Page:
For developing countries, in fact, there is a good rationale for imposing entry taxes on such transactions. Some relevant points are given below as examples:

  • In these activities, it is more likely that the developing countries will be the importers and there is hardly much chance of their being exporters; hence it makes good sense in terms of trade policy to impose an entry tax; subject, of course, to overall economic policy.

  • There is likely to be high growth in such trade; hence a tax on it is likely to bring considerable revenue to the developing-country governments in future, which will help them to add to their scarce resources.

  • The section of the population which will be benefiting from electronic commerce in developing countries is generally that in the higher-income bracket. Hence, it is prudent and justified to tax these transactions in the interest of equity.

One important technical point which has to be noted is that the current proposal addresses itself not to any particular goods or services sector; it is targeted, rather, at a specific mode of conducting commercial transactions in goods and services. It therefore opens an entirely new chapter in the scope of work of the WTO. It does not appear desirable when so many subjects of the past have to be attended to and with the system quite strained by the load.

What is, however, much more relevant is that the country making this request has not so far placed any offer on the table as a reciprocal concession in return for zero duty on electronic commerce. In the usual GATT/WTO practice, the country should make some offers of eliminating its duties on some products of interest to the others. In fact, the developing countries may themselves ask this country to eliminate its duties on the products of their interest. If such offers are made, the countries can then enter into serious negotiations. Right now, it is a totally one-sided affair, which appears very unfair and un-GATT-like. Thus, instead of asking the developing countries to agree to continue the zero duty, the proponent country should make its reciprocal offer, following which negotiations can take place. If developing countries agree to extend the current agreement, it will be a totally one-sided concession to the developed country which has made this proposal. It will be special and differential treatment in reverse. (Third World Resurgence No. 108/109, Aug-Sept 99)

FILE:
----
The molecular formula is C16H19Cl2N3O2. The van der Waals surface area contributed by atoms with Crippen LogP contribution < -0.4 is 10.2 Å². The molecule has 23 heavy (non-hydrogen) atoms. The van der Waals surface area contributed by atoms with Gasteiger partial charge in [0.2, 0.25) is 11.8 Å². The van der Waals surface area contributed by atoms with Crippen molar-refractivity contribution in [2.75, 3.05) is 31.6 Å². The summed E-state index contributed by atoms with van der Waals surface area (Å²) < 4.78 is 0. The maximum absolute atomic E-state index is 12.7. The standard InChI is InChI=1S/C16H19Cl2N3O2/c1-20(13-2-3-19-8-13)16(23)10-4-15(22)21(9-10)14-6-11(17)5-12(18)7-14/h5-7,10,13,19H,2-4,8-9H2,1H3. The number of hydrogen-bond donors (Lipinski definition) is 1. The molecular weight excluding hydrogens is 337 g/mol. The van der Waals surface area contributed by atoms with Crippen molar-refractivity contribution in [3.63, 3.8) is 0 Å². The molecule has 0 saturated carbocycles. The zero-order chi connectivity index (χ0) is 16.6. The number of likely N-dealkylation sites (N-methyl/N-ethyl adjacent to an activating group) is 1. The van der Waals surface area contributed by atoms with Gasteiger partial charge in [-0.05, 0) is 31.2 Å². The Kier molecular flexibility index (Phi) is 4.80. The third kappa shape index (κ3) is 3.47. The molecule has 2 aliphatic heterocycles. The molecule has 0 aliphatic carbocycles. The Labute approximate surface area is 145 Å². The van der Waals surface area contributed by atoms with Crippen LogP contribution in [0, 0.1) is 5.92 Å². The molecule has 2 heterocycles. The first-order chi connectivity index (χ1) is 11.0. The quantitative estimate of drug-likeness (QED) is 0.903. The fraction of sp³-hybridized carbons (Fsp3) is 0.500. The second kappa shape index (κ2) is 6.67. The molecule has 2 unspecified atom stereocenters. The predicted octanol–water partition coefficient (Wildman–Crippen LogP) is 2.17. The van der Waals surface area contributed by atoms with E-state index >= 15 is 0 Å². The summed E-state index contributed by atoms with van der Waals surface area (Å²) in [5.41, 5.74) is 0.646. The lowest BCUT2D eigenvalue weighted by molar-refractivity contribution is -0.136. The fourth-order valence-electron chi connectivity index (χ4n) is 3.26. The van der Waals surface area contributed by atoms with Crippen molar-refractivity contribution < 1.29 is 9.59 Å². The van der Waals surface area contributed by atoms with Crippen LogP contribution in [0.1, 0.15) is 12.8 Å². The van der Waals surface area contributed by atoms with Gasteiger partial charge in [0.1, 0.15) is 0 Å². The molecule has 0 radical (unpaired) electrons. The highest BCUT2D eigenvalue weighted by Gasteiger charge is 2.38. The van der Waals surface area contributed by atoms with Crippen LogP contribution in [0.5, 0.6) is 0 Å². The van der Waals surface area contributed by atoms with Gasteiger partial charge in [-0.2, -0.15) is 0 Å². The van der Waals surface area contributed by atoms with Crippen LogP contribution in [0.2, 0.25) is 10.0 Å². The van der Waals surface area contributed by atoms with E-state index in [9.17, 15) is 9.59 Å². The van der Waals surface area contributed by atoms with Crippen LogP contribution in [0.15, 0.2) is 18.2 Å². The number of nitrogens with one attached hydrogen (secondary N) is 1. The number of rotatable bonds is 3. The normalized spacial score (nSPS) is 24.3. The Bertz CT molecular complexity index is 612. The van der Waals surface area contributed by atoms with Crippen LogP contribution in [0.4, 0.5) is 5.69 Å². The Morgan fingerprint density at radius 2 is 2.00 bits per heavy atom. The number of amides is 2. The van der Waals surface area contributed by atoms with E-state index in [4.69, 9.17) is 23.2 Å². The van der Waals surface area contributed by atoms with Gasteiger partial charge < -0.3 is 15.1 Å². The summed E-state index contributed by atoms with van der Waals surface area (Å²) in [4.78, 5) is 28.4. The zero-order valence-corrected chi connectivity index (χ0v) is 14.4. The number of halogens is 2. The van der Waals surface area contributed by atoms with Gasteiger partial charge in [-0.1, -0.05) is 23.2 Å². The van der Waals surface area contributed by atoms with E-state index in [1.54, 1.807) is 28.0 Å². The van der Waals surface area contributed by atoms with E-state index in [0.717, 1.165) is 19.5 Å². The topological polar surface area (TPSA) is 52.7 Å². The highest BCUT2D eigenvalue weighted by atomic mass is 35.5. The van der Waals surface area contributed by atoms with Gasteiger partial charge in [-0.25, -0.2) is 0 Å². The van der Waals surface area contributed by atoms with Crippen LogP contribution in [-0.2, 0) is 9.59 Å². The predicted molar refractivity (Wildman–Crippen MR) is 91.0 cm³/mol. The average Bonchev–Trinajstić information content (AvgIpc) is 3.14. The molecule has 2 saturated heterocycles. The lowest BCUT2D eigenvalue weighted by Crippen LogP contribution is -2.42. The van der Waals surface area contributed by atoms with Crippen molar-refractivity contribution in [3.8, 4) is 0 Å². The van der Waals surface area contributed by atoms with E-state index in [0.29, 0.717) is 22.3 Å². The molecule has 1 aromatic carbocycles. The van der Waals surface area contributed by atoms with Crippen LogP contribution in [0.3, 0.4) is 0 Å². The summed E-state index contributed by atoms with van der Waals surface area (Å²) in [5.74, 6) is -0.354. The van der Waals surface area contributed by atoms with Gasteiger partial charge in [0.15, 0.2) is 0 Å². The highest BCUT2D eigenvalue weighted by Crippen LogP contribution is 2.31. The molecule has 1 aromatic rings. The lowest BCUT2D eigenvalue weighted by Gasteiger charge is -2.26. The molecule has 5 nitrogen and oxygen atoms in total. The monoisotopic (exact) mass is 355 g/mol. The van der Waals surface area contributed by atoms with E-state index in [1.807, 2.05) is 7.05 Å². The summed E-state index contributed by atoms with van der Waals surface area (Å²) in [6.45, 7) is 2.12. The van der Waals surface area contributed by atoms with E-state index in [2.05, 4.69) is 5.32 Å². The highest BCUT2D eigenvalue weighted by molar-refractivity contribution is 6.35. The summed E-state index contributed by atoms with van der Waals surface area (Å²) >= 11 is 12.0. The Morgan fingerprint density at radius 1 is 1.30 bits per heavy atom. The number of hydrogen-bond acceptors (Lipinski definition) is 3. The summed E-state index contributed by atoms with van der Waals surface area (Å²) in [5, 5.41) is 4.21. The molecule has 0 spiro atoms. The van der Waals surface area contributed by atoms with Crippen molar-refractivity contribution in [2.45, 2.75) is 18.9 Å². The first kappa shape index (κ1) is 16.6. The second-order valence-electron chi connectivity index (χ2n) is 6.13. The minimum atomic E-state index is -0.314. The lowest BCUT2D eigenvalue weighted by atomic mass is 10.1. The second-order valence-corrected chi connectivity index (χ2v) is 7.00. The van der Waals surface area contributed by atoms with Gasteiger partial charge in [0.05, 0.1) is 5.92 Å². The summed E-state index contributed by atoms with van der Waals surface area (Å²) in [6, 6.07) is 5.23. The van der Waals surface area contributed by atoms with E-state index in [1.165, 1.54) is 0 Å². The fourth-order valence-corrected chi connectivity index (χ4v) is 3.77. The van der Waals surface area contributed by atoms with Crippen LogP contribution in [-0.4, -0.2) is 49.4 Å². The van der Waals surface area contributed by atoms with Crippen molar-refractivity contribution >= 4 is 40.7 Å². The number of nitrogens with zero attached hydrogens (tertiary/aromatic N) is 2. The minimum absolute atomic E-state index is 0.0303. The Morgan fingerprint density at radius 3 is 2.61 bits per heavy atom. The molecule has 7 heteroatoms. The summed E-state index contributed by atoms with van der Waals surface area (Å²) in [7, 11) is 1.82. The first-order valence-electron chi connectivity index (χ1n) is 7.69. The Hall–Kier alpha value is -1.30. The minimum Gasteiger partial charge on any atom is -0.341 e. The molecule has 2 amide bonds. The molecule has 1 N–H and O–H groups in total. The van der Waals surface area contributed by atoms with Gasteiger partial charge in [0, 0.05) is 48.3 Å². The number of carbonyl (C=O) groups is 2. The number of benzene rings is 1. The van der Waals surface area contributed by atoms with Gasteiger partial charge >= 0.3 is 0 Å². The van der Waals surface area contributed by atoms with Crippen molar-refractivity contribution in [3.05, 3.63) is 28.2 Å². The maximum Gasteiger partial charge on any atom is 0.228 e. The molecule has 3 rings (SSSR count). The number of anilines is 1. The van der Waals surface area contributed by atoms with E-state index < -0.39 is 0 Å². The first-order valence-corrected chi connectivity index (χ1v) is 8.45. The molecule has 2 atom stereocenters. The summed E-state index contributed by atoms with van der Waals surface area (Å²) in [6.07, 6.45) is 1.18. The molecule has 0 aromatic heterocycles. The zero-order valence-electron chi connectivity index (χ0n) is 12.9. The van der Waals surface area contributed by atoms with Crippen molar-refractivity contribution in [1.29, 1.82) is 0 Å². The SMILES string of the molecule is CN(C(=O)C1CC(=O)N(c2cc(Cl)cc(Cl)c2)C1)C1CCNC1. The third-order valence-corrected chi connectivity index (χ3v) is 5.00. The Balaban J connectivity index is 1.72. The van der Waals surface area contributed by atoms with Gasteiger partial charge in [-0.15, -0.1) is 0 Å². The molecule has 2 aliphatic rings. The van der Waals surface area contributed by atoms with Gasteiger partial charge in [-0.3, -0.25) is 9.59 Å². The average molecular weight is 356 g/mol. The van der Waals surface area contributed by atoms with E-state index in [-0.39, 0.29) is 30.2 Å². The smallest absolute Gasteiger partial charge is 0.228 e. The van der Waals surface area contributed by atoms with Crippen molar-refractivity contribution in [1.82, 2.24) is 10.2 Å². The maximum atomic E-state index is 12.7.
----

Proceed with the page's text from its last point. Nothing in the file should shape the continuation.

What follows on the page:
Bhagirath Lal Das was formerly India's Ambassador and Permanent Representative to the General Agreement on Tariffs and Trade (GATT). Later, he was Director of International Trade Programmes in the United Nations Conference on Trade and Development (UNCTAD).